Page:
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Breakdown Of Carrier 5G Networks, And How MVNOs Should Strategize

The 4G To 5G Carrier Network Evolution
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At the end of my last article, I said that I would provide a comprehensive overview of where the three top carriers are with their 5G buildout, based on interviews with industry experts. While the amount of coverage is growing every day, the message to wireless subscribers is still a confusing one; who’s network is better, faster, covers more people? We’ll try to present the facts on where T-Mobile, AT&T and Verizon are, what technology that they are using and attempt to cut through the clutter.

I had the wonderful opportunity to speak with colleague Mike Dano, Editorial Director, 5G & Mobile Strategies at Light Reading. Mike started off with an eye-opening quote, “not all 5G networks are the same.

Yes, we know that but do consumers?

Do MVNO’s know this?

Do YOU know this?

As we dug deeper, Mike laid out in layman’s terms how the Big Three are approaching their 5G network buildouts. He referred to the Three Phases of 5G that he published in March of 2021:

Phase 0

AT&T was the first carrier to deliver "5G" to a large number of consumers. The only problem is that the operator did so using its 4G network.

AT&T introduced its "5G Evolution" brand in 2017 with the argument that advanced 4G LTE technologies helped evolve its 4G service into something like 5G.

Then, at the end of 2018, AT&T began replacing the 4G LTE icon on its phones with the "5Ge" icon. The result? Large numbers of AT&T's customers thought the carrier had magically updated their phones to 5G without charging them one extra cent. On a purely strategic level, it was a clever marketing move that helped take the wind out of competitors' sails. It also added more complexity to an already complex topic.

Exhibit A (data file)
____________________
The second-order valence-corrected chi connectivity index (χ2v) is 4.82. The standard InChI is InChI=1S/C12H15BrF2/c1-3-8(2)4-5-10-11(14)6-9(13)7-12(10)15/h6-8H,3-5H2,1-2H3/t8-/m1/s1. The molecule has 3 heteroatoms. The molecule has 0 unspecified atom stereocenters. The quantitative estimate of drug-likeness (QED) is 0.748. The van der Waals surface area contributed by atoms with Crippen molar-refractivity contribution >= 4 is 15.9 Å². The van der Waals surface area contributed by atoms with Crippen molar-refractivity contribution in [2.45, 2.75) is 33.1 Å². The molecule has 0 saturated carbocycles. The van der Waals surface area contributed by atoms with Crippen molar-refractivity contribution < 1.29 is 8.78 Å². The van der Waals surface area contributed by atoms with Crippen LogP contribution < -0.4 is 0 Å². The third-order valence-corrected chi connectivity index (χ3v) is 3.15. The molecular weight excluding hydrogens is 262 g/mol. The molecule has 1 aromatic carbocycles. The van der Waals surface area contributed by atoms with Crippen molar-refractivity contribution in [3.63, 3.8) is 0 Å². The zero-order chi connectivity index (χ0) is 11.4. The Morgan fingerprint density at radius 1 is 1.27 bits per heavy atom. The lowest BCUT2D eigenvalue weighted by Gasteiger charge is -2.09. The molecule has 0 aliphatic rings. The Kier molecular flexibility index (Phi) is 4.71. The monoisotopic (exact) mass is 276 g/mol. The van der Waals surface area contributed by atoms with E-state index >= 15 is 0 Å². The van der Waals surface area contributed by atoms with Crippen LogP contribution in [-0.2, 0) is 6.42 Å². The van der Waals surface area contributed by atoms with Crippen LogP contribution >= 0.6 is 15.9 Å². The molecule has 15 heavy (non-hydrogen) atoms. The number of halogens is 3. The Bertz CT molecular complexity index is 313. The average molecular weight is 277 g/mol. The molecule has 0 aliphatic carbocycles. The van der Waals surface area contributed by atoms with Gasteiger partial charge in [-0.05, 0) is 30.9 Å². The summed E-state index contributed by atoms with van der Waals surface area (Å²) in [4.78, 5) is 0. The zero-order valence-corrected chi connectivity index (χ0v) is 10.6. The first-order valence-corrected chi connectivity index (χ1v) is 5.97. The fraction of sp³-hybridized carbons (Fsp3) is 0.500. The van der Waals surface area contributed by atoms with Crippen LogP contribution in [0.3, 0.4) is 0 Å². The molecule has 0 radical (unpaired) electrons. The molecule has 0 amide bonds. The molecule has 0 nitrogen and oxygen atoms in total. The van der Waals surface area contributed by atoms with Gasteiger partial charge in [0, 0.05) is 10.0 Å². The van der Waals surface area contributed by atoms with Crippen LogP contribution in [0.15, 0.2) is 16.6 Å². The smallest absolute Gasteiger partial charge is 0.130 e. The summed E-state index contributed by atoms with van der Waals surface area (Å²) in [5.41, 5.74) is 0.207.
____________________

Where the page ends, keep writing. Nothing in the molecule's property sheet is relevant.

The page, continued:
Phase 1

Verizon ushered in the first real phase of 5G with the launch of its 5G Home fixed wireless Internet service in 2018, and shortly thereafter with the launch of its "5G Ultra Wideband" mobile network in parts of a handful of downtown areas around the country.

The operator's service worked on Verizon's extensive high-band, millimeter wave (mmWave) spectrum holdings and offered blazing-fast speeds – albeit in just a few outdoor locations.

Verizon wasn't alone in offering mmWave 5G services – AT&T also launched the service in a number of major cities, as did T-Mobile. But Verizon was the operator that loudly touted the network.

In the early days of 5G, Verizon officials implied that their mmWave 5G network would eventually cover large numbers of Americans – a tall order considering mmWave signals typically travel less a few thousand feet in ideal conditions.

Phase 2

T-Mobile was the noisy champion of the second phase of 5G, which involved operators deploying the technology on their low-band spectrum holdings to cover wide swathes of the country with 5G speeds that were not much faster than 4G.

The whipsaw between high-band 5G (fast but small coverage areas) and low-band 5G (slow but covering large areas) was painfully apparent in T-Mobile's 5G messaging. In the summer of 2019, T-Mobile promised that 5G speeds "will be up to 10x faster, compared to LTE." But by the end of 2019, after the launch of its low-band 5G offering, T-Mobile began warning reviewers and customers that its new low-band 5G network would be on average only 20% faster than its 4G LTE network.

Verizon and AT&T offered similar warnings of low-band 5G speeds, despite an endless series of ads touting the game-changing nature of their 5G services. Indeed, PCMag began warning readers to turn off their Verizon 5G to obtain faster connections on the operator's 4G network (see also: Get ready for 'Phase 3' of 5G in the US | Light Reading).

Can We Discuss This in EASIER Layman’s Terms?

As we get ready for the next Phase of 5G deployment, it’s important to dissect the different technologies used by the carriers.